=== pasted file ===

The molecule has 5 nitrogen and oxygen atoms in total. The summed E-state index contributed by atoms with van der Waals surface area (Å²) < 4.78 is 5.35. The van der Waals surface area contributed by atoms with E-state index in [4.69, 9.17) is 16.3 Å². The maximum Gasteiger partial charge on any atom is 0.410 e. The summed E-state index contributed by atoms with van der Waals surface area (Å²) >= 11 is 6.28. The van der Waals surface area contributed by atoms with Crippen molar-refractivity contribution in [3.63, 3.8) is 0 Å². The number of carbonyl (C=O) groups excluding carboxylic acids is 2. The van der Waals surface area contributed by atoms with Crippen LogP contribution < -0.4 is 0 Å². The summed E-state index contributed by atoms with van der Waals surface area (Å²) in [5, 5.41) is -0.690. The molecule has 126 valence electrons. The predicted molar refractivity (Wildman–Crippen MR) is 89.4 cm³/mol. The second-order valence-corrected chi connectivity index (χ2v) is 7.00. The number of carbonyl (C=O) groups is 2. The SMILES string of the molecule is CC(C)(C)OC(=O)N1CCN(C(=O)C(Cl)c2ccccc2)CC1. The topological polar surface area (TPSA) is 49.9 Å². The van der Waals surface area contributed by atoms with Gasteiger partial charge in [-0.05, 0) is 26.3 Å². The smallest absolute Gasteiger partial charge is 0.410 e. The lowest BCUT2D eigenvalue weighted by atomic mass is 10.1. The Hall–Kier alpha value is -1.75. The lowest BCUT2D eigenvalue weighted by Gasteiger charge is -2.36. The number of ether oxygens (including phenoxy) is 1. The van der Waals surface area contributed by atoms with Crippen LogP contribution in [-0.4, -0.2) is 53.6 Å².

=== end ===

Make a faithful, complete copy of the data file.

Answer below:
The molecule has 5 nitrogen and oxygen atoms in total. The summed E-state index contributed by atoms with van der Waals surface area (Å²) < 4.78 is 5.35. The van der Waals surface area contributed by atoms with E-state index in [4.69, 9.17) is 16.3 Å². The maximum Gasteiger partial charge on any atom is 0.410 e. The summed E-state index contributed by atoms with van der Waals surface area (Å²) >= 11 is 6.28. The van der Waals surface area contributed by atoms with Crippen molar-refractivity contribution in [3.63, 3.8) is 0 Å². The number of carbonyl (C=O) groups excluding carboxylic acids is 2. The van der Waals surface area contributed by atoms with Crippen LogP contribution < -0.4 is 0 Å². The summed E-state index contributed by atoms with van der Waals surface area (Å²) in [5, 5.41) is -0.690. The molecule has 126 valence electrons. The predicted molar refractivity (Wildman–Crippen MR) is 89.4 cm³/mol. The second-order valence-corrected chi connectivity index (χ2v) is 7.00. The number of carbonyl (C=O) groups is 2. The SMILES string of the molecule is CC(C)(C)OC(=O)N1CCN(C(=O)C(Cl)c2ccccc2)CC1. The topological polar surface area (TPSA) is 49.9 Å². The van der Waals surface area contributed by atoms with Gasteiger partial charge in [-0.05, 0) is 26.3 Å². The smallest absolute Gasteiger partial charge is 0.410 e. The lowest BCUT2D eigenvalue weighted by atomic mass is 10.1. The Hall–Kier alpha value is -1.75. The lowest BCUT2D eigenvalue weighted by Gasteiger charge is -2.36. The number of ether oxygens (including phenoxy) is 1. The van der Waals surface area contributed by atoms with Crippen LogP contribution in [-0.4, -0.2) is 53.6 Å².